Sanchez, Alex. Rainbow Boys. Simon & Schuster Books for Young Readers. 2003 (first published in 2001). ISBN 0689857705
Reader’s Annotation: Three boys must deal with their sexuality and the troubles they face from prejudice and confusion from their friends, family and classmates.
Plot Summary: Nelson is opening gay and lives with a mother who not only accepts him but actively promotes understanding for gays and lesbians in the community. His best friend Kyle is also gay but has yet to opening come out to his family and classmates. Jason is a jock with a girlfriend but is confused about his attraction to other guys and the possibility that he may be gay or bisexual. Follow these three boys stories as they try to make sense out of their confusion of feelings and make it through the school year.
I am not a huge fan of contemporary young adult books but I ended up really enjoying this one. The three guys and their varying situations provided a nice array of possible scenarios gay, lesbian and bisexual teenagers may face growing up. Jason’s confusion and reactions to overtures by Kyle are all too realistic and even though he behaves like a jerk at times you can understand why.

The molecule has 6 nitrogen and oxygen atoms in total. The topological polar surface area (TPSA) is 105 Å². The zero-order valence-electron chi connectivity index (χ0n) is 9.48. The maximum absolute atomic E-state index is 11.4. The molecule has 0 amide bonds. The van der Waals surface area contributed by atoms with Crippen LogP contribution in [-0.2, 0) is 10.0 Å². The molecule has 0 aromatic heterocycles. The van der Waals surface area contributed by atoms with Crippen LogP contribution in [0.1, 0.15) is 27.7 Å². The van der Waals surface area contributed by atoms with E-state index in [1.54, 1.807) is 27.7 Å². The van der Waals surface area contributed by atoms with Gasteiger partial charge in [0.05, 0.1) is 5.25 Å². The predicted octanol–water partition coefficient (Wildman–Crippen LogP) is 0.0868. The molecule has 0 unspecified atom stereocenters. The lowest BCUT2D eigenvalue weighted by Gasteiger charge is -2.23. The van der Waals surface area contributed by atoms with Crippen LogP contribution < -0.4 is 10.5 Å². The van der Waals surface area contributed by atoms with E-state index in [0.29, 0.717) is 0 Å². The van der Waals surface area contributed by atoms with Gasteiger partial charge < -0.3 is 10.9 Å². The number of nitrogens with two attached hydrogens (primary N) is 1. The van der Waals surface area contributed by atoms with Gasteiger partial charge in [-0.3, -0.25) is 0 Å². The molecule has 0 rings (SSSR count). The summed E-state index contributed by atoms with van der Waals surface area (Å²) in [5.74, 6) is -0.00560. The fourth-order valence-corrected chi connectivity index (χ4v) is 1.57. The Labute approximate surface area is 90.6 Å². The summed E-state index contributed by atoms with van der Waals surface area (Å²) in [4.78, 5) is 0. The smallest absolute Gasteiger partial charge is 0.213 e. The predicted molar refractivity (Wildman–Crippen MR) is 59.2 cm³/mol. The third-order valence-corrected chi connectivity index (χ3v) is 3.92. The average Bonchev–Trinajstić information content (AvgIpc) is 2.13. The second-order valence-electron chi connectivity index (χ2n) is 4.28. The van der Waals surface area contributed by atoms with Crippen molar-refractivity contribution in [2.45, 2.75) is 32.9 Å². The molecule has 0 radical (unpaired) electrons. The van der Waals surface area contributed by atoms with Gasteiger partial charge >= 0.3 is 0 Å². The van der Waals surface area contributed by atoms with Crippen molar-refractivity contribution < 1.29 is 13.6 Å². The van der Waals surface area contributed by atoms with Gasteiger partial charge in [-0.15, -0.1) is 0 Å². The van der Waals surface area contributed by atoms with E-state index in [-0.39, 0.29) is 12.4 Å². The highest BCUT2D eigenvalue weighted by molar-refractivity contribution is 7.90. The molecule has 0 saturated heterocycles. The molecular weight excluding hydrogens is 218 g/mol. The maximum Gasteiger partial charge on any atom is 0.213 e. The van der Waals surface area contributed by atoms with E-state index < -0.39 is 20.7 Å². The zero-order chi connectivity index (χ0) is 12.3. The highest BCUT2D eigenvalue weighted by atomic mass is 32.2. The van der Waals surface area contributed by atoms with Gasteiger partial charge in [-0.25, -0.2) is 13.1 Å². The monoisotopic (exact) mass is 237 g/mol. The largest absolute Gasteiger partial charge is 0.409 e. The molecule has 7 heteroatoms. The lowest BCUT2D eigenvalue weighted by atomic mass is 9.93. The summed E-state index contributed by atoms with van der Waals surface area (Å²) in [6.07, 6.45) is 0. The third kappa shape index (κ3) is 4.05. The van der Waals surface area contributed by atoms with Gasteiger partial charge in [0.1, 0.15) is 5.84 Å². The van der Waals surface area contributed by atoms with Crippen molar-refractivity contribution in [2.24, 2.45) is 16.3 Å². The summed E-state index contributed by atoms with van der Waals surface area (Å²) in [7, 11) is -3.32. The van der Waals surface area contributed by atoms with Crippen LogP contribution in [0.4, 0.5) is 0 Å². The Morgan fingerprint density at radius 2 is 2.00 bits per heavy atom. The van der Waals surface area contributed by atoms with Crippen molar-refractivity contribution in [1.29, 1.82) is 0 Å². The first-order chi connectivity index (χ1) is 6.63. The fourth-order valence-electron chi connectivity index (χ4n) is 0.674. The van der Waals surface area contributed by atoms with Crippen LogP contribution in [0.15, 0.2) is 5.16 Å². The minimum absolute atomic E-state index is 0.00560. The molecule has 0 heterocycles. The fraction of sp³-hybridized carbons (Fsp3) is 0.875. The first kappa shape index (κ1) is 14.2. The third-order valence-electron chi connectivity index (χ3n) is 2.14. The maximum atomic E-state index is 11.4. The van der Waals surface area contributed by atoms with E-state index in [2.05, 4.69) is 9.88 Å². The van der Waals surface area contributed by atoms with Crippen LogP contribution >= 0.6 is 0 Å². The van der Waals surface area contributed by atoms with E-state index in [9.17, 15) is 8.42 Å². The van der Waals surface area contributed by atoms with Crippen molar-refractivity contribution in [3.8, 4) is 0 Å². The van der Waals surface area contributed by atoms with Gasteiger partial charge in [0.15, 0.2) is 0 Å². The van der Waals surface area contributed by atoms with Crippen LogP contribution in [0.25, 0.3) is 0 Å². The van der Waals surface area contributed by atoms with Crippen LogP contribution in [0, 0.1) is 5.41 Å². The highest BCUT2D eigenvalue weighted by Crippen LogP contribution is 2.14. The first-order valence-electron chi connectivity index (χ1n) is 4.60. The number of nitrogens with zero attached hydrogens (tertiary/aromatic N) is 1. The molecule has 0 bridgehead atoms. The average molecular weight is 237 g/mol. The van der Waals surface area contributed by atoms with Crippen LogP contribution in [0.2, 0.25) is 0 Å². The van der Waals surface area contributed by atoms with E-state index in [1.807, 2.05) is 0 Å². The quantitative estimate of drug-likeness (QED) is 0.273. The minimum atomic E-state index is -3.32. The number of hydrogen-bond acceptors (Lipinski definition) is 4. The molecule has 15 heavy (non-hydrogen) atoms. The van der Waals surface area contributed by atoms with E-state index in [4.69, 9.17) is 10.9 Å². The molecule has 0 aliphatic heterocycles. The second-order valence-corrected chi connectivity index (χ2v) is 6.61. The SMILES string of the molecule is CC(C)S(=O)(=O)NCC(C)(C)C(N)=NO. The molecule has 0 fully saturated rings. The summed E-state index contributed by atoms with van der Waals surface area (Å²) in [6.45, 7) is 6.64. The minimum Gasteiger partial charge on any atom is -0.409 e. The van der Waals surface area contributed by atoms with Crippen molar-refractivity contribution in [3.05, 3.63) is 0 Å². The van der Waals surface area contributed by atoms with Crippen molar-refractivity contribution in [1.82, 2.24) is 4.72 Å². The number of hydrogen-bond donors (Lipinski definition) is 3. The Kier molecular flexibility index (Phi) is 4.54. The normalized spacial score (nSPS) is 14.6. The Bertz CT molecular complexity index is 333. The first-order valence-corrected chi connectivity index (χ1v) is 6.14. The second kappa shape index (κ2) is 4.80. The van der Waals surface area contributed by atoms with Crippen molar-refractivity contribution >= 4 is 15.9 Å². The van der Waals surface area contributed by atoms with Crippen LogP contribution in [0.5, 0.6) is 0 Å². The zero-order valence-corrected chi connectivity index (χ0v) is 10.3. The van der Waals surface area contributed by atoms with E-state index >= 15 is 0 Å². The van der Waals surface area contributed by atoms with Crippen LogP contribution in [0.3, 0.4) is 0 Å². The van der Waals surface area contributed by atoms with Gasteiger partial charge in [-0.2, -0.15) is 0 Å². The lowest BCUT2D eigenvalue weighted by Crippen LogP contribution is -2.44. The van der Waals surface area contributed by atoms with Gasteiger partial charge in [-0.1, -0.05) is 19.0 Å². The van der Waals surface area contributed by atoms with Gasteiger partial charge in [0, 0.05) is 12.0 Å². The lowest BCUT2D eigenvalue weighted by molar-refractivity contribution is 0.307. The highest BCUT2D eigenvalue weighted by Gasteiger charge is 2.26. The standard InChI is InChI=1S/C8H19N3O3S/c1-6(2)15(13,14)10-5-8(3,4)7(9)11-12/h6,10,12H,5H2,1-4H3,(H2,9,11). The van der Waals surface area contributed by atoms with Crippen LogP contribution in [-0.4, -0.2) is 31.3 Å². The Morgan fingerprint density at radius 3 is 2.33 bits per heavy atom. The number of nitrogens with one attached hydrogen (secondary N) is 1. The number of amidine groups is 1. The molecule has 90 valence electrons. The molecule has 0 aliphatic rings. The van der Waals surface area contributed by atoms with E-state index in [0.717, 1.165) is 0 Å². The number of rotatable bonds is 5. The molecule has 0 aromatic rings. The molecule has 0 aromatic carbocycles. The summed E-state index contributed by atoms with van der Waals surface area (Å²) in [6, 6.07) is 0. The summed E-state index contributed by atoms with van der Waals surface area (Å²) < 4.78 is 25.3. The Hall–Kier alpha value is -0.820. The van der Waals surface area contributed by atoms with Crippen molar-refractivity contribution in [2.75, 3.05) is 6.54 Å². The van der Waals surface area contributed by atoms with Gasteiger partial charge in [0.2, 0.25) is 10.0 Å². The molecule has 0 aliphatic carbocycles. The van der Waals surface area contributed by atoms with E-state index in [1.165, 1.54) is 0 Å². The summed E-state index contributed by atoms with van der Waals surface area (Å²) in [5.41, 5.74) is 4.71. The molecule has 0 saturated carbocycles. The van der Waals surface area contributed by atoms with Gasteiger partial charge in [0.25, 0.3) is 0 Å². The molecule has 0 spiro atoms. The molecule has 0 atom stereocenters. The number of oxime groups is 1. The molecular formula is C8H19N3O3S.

There is some content that parents may find offensive as the story is does openly talk about teenagers having sex or engaging in other sexual activities, talk about porn and pornographic material and there is some swearing. However, the use of sexual encounters is not gratuitous. Each character learns valuable lessons from their experiences without it coming across as preachy.
About the author
Alex Sanchez is the author of the Rainbow Boys trilogy, Getting It, The God Box and more. His middle grade book, So Hard to Say, won the Lambda Award and another book, Bait, won the 2009 Florida Book Award Gold Medal for YA fiction. Rainbow Boys was selected by the ALA in 2002 as one of its Best Books for Young Adults.
Alex has received a master’s in guidance and counseling from Old Dominion University and his most recent book, Boyfriends with Girlfriends, came out in 2011. If looking for resources about coming out, other teen books and more visit his website.
Book talking idea
Talk about how difficult going through high school can be normally and how much tougher it can be for teens with different sexual preferences.
Ages 14 and up.
Homosexuality, prevalent talk about sex, several sex scenes, talk about pornographic materials and some swearing.
I would have the library’s collection management policy on hand and explain that the library is not here to filter what patrons read. If questioned about this policy I would direct the patron to the ALA Bill of Rights. I would also be ready to point out that the library is there to provide reading materials for those of any beliefs or situations that patrons may need and it is not our job to say what should and should not be available.
Why did I include this book?
I came across something in my research that this was a great book to read and suggest for those looking for GLBT fiction.